A court in Istanbul has appointed trustees to take control of a newspaper critical of the Turkish government, the country’s semi-official news agency has reported.
The court on Friday accused the publication, Today’s Zaman, of spreading propaganda to destabilize the Turkish state, according to the Anadolu Agency.
The action appears to reflect an ongoing power struggle between the Turkish President, Recep Tayyip Erdogan, and a former ally turned bitter critic, the U.S.-based cleric Fethullah Gulen.
Erdogan accuses Gulen and his followers of creating a “parallel state” — a clandestine group of people in official positions in the judiciary, law enforcement and elsewhere in government who are dedicated to the ouster of Erdogan and his allies.
On the other hand, critics accuse Erdogan of authoritarianism, including by stifling dissent and quashing free speech.
Sevgi Akarcesme, editor in chief of Today’s Zaman, the English-language sister paper of Zaman, called the court’s action a violation of the constitution and a “politically motivated…witch hunt.” She said the paper was unable to publish Sunday’s edition and its Internet service was cut off.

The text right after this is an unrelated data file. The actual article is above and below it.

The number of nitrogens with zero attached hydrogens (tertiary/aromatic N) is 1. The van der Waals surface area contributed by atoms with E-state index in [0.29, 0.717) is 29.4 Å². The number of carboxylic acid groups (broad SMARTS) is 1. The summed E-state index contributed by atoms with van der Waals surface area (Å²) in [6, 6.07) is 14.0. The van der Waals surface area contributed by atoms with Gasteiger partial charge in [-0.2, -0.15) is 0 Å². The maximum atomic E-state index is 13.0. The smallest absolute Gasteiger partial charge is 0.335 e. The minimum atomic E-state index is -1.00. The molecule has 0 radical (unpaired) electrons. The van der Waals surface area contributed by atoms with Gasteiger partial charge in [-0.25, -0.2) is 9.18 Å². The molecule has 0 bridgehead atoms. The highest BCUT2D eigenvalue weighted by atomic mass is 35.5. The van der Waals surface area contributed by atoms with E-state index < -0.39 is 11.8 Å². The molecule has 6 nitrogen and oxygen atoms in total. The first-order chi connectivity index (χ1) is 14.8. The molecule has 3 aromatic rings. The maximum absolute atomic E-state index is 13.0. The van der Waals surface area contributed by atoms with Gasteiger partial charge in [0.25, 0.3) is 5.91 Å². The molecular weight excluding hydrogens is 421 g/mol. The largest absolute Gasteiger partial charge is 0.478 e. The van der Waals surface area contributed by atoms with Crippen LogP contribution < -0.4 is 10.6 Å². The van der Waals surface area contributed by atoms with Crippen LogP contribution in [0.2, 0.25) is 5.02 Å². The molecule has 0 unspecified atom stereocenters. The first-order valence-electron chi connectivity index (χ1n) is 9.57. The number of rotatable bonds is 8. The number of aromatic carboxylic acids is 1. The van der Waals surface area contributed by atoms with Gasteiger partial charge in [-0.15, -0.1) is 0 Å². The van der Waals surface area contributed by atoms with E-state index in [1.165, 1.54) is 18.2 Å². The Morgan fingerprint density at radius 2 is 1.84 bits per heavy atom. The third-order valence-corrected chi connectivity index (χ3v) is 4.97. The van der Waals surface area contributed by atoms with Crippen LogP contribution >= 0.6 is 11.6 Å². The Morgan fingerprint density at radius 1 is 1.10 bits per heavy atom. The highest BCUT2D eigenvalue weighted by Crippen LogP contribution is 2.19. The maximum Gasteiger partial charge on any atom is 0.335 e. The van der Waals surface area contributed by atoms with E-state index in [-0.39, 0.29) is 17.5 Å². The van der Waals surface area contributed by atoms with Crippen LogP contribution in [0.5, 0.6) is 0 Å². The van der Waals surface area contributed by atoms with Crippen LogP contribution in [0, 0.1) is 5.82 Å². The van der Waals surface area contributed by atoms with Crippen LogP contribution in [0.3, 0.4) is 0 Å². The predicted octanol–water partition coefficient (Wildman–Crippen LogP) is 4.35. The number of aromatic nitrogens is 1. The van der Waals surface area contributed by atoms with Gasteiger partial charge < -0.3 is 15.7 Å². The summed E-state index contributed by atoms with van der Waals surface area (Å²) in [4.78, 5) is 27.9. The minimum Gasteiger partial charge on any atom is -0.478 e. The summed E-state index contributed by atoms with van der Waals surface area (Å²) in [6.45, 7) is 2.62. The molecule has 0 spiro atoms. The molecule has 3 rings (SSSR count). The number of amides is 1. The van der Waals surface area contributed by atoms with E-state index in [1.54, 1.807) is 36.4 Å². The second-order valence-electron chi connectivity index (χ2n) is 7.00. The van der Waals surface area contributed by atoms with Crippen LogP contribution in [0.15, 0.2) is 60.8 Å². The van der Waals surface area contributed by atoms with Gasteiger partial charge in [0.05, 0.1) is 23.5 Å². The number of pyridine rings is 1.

Move condemned by free press advocates
The action of the Istanbul court Friday drew quick condemnation.
“Today’s move by the court paves the way to effectively strangle the remnants of critical journalism in Turkey,” Joel Simon, executive director of the New York-based Committee to Protect Journalists, said Friday.
In a statement, the European Union called on Turkey “to respect and promote high democratic standards and practices, including freedom of the media.”
“Free, diverse and independent media constitute one of the cornerstones of a democratic society by facilitating the free flow of information and ideas, and by ensuring transparency and accountability,” the statement said.
Anti-censorship protests took place in front of Today’s Zaman’s headquarters on Friday, and televised video showed protesters clashing outside the building with police, who fired tear gas and used a water cannon to disperse the crowd.
In a related development, four Turkish businessmen were detained as part of an investigation into the “parallel state,” local police said.
Boydak Holding Executive Board Chairman Haci Boydak and his younger brother, CEO Memduh Boydak, were accused of being members of, and providing financial support to, the “parallel state.” Two other executives — Murat Boydak and Erol Boydak — were accused of spreading propaganda for the organization on social media.